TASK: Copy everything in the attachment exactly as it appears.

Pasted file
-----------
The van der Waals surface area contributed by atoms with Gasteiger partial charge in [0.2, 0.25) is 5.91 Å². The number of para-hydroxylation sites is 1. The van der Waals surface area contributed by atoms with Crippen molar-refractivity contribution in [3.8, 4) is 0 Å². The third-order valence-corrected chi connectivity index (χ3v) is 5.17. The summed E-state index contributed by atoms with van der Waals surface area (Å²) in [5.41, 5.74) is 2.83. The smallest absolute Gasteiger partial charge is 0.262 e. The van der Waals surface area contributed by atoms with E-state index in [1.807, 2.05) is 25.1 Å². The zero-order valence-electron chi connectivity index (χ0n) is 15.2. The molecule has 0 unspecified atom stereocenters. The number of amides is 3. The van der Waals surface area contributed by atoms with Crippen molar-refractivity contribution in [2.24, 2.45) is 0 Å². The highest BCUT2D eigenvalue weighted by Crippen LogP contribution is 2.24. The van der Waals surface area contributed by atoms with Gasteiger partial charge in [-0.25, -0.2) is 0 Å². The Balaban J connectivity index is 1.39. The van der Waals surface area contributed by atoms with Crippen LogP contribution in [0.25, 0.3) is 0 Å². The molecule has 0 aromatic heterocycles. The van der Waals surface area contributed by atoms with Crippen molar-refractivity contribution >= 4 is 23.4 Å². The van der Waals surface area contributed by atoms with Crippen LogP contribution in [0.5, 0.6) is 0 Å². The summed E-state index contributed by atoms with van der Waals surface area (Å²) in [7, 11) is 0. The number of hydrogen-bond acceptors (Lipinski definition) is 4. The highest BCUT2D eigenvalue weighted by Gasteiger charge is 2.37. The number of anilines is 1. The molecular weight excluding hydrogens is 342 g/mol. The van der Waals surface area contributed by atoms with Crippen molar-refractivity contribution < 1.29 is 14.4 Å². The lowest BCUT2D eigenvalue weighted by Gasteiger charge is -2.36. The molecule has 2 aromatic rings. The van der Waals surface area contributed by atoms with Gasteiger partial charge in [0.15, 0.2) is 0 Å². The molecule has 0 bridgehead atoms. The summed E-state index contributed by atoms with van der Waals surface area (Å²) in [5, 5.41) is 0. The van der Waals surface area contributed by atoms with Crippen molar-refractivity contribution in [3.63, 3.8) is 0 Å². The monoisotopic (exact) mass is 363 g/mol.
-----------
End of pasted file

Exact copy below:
The van der Waals surface area contributed by atoms with Gasteiger partial charge in [0.2, 0.25) is 5.91 Å². The number of para-hydroxylation sites is 1. The van der Waals surface area contributed by atoms with Crippen molar-refractivity contribution in [3.8, 4) is 0 Å². The third-order valence-corrected chi connectivity index (χ3v) is 5.17. The summed E-state index contributed by atoms with van der Waals surface area (Å²) in [5.41, 5.74) is 2.83. The smallest absolute Gasteiger partial charge is 0.262 e. The van der Waals surface area contributed by atoms with E-state index in [1.807, 2.05) is 25.1 Å². The zero-order valence-electron chi connectivity index (χ0n) is 15.2. The molecule has 0 unspecified atom stereocenters. The number of amides is 3. The van der Waals surface area contributed by atoms with Crippen molar-refractivity contribution in [2.24, 2.45) is 0 Å². The highest BCUT2D eigenvalue weighted by Crippen LogP contribution is 2.24. The van der Waals surface area contributed by atoms with Gasteiger partial charge in [-0.25, -0.2) is 0 Å². The Balaban J connectivity index is 1.39. The van der Waals surface area contributed by atoms with Crippen LogP contribution in [0.25, 0.3) is 0 Å². The molecule has 0 aromatic heterocycles. The van der Waals surface area contributed by atoms with Crippen molar-refractivity contribution >= 4 is 23.4 Å². The van der Waals surface area contributed by atoms with Crippen LogP contribution in [0.5, 0.6) is 0 Å². The summed E-state index contributed by atoms with van der Waals surface area (Å²) in [7, 11) is 0. The number of hydrogen-bond acceptors (Lipinski definition) is 4. The highest BCUT2D eigenvalue weighted by Gasteiger charge is 2.37. The number of anilines is 1. The molecular weight excluding hydrogens is 342 g/mol. The van der Waals surface area contributed by atoms with Crippen molar-refractivity contribution < 1.29 is 14.4 Å². The lowest BCUT2D eigenvalue weighted by Gasteiger charge is -2.36. The molecule has 2 aromatic rings. The van der Waals surface area contributed by atoms with Gasteiger partial charge in [0.15, 0.2) is 0 Å². The molecule has 0 bridgehead atoms. The summed E-state index contributed by atoms with van der Waals surface area (Å²) in [5, 5.41) is 0. The van der Waals surface area contributed by atoms with Crippen molar-refractivity contribution in [3.63, 3.8) is 0 Å². The monoisotopic (exact) mass is 363 g/mol.